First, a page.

Your family doctor can first examine your skin for signs of melanoma. Then, if melanoma is suspected, s/he may refer you to a dermatologist, who will look at the area more closely.
Usually the first step for any diagnosis of melanoma is a medical history. The doctor y will ask you about your age, when the mark on the skin first appeared, and whether it has changed in size or appearance. You may also be asked about past exposures to known causes of skin cancer and whether anyone in your family has been diagnosed with skin cancer, or not.
After a full medical history, your doctor will then request a physical exam. During the physical exam, your doctor will note the size, shape, color, and texture of the skin area(s) in question, and whether bleeding or scaling is present. The rest of your body will also be checked for spots and moles that may be related to skin cancer. The doctor may also palpate the lymph nodes to check for symptoms that cancer has spread.
If an abnormal area of skin raises the possibility of skin cancer, certain medical exams and tests may be used to confirm whether the problem is caused by melanoma, non-melanoma skin cancer, or some other skin condition. If melanoma is found, other tests may be done to determine if it has spread to other areas of the body. A skin sample will probably be examined during a biopsy.
Biopsy - If the doctor thinks a melanoma might be present, s/he will take a sample of skin for exam under a microscope. The choice of skin biopsy method depends on the size of the affected area and its location on your body. Skin biopsies are performed using a local anesthetic injected into specific area. Special tests can then be performed on a biopsy samples to identify the kind of cancer. This is important because different cancers are often given different treatments. These types of biopsies may be more involved than those used to sample the skin.
Excisional or incisional biopsy - This type of biopsy is often used when a wider or deeper portion of the skin is needed or to remove an enlarged lymph node, a tumor, or a portion of a tumor.
Fine needle aspiration (FNA) biopsy - This type of biopsy involves a thin needle to remove very small pieces from a tumor. A fine needle aspiration (FNA) biopsy is not used to diagnose a suspicious mole, but it may be used to biopsy large lymph nodes near a melanoma
Punch biopsy - Punch biopsies involve taking a deeper sample of skin with a biopsy instrument that removes a short cylinder, or "apple core," of tissue.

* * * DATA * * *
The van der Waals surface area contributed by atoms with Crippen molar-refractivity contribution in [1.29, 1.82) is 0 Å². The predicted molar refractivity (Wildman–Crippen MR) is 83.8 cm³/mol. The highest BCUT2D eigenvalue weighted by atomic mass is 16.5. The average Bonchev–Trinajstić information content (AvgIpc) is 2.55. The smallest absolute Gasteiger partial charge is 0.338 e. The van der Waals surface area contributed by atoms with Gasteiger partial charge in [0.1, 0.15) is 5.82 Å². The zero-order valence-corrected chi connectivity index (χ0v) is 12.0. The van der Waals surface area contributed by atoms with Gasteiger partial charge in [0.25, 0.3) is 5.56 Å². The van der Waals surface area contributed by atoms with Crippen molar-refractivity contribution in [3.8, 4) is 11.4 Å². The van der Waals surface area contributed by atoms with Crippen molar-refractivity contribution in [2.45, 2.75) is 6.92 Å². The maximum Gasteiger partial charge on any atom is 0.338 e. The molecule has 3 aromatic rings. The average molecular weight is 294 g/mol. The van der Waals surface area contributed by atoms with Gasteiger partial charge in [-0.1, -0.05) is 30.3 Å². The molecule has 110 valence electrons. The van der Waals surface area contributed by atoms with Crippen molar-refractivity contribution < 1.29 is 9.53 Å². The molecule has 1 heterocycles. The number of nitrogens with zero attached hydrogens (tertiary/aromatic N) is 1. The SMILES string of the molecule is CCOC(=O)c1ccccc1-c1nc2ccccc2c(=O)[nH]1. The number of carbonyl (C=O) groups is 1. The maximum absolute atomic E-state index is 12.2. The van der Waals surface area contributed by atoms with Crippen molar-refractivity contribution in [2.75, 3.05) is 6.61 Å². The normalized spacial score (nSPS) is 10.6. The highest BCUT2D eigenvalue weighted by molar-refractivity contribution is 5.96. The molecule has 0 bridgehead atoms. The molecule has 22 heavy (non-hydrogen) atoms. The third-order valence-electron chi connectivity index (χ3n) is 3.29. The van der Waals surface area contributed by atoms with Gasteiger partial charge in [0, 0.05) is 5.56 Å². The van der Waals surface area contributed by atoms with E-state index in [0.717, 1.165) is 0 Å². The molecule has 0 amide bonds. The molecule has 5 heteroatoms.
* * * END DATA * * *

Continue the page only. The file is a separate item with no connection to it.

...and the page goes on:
Sentinel lymph node mapping and biopsy - This has become a common procedure to determine if melanoma has spread to the lymph nodes. This procedure identifies lymph nodes that drain lymph fluid from the area of the skin where the melanoma started.
Shave biopsy - This type of biopsy involves removing the top layers of skin by shaving then off.
Bone scan - A bone scan is used to search for spread of cancer to the bones, but it is rarely used in melanoma. This test is only performed when other test results or symptoms suggest that cancer may have spread to the bones.
Imaging tests - Imaging tests create pictures of the inside of the body and are used to identify the possible spread of melanoma to lymph nodes or other organs in the body. They are not needed to diagnose people in early stages of melanoma, when melanoma is unlikely to have spread.
Chest x-ray - this x-ray helps determine whether melanoma has spread to the lungs, or not.
Computed tomography (CT) - The CT scan is a type of x-ray test that produces detailed, cross-sectional images of the body and can show the detail in soft tissues. Ct scans are used to confirm if any lymph nodes or organs are enlarged, which can be caused by the spread of melanoma or to determine whether melanoma has spread to the lungs, or not.
Magnetic resonance imaging (MRI) - An MRI scan uses radio waves and strong magnets instead of x-rays to create a very detailed image of parts of the body.
Positron emission tomography (PET) - PET scans are used to see if cancer has spread to lymph nodes. During a PET scan, a doctor injects glucose that contains a radioactive atom into the blood. Because cancer cells in the body grow quickly, they absorb large amounts of the radioactive sugar. A special camera can then create a picture of areas of radioactivity in the body for analysis.
Microscopic exams - Microscopic exams investigate lymph nodes under the microscope for signs of melanoma. This is also the procedure user for "sentinel lymph nodes" that are non-palpable, but may still contain cancerous cells.
When melanoma is found and diagnosed, more tests are performed to identify if cancer cells have spread to other parts of the body. This process is called "staging", and is necessary before cancer treatment can begin. Learn the difference between Stage 0 - 1 - 2 and Stage 3 melanoma here.